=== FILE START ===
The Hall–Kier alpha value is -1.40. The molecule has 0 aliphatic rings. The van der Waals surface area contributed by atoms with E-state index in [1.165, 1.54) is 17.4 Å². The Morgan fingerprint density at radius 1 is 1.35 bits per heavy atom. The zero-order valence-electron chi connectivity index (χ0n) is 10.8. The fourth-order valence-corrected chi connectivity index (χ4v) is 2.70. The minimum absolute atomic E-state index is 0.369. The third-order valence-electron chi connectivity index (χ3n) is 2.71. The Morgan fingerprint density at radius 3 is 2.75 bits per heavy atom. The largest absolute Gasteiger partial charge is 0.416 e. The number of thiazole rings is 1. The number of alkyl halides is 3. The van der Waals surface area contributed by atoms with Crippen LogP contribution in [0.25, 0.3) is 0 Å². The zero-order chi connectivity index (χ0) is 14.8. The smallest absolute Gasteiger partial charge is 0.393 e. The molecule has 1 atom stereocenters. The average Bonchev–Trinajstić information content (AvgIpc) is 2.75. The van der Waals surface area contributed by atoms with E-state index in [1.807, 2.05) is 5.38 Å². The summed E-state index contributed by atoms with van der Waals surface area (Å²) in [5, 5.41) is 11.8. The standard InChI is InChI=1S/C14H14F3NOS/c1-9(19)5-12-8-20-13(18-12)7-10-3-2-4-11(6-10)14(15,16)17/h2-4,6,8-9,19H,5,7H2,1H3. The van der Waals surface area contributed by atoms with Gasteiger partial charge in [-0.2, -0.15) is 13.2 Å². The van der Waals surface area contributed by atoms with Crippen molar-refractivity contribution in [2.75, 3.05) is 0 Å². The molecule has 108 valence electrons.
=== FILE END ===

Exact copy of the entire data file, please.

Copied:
The Hall–Kier alpha value is -1.40. The molecule has 0 aliphatic rings. The van der Waals surface area contributed by atoms with E-state index in [1.165, 1.54) is 17.4 Å². The Morgan fingerprint density at radius 1 is 1.35 bits per heavy atom. The zero-order valence-electron chi connectivity index (χ0n) is 10.8. The fourth-order valence-corrected chi connectivity index (χ4v) is 2.70. The minimum absolute atomic E-state index is 0.369. The third-order valence-electron chi connectivity index (χ3n) is 2.71. The Morgan fingerprint density at radius 3 is 2.75 bits per heavy atom. The largest absolute Gasteiger partial charge is 0.416 e. The number of thiazole rings is 1. The number of alkyl halides is 3. The van der Waals surface area contributed by atoms with Crippen LogP contribution in [0.25, 0.3) is 0 Å². The zero-order chi connectivity index (χ0) is 14.8. The smallest absolute Gasteiger partial charge is 0.393 e. The molecule has 1 atom stereocenters. The average Bonchev–Trinajstić information content (AvgIpc) is 2.75. The van der Waals surface area contributed by atoms with E-state index in [1.807, 2.05) is 5.38 Å². The summed E-state index contributed by atoms with van der Waals surface area (Å²) in [5, 5.41) is 11.8. The standard InChI is InChI=1S/C14H14F3NOS/c1-9(19)5-12-8-20-13(18-12)7-10-3-2-4-11(6-10)14(15,16)17/h2-4,6,8-9,19H,5,7H2,1H3. The van der Waals surface area contributed by atoms with Gasteiger partial charge in [-0.2, -0.15) is 13.2 Å². The van der Waals surface area contributed by atoms with Crippen molar-refractivity contribution in [2.75, 3.05) is 0 Å². The molecule has 108 valence electrons.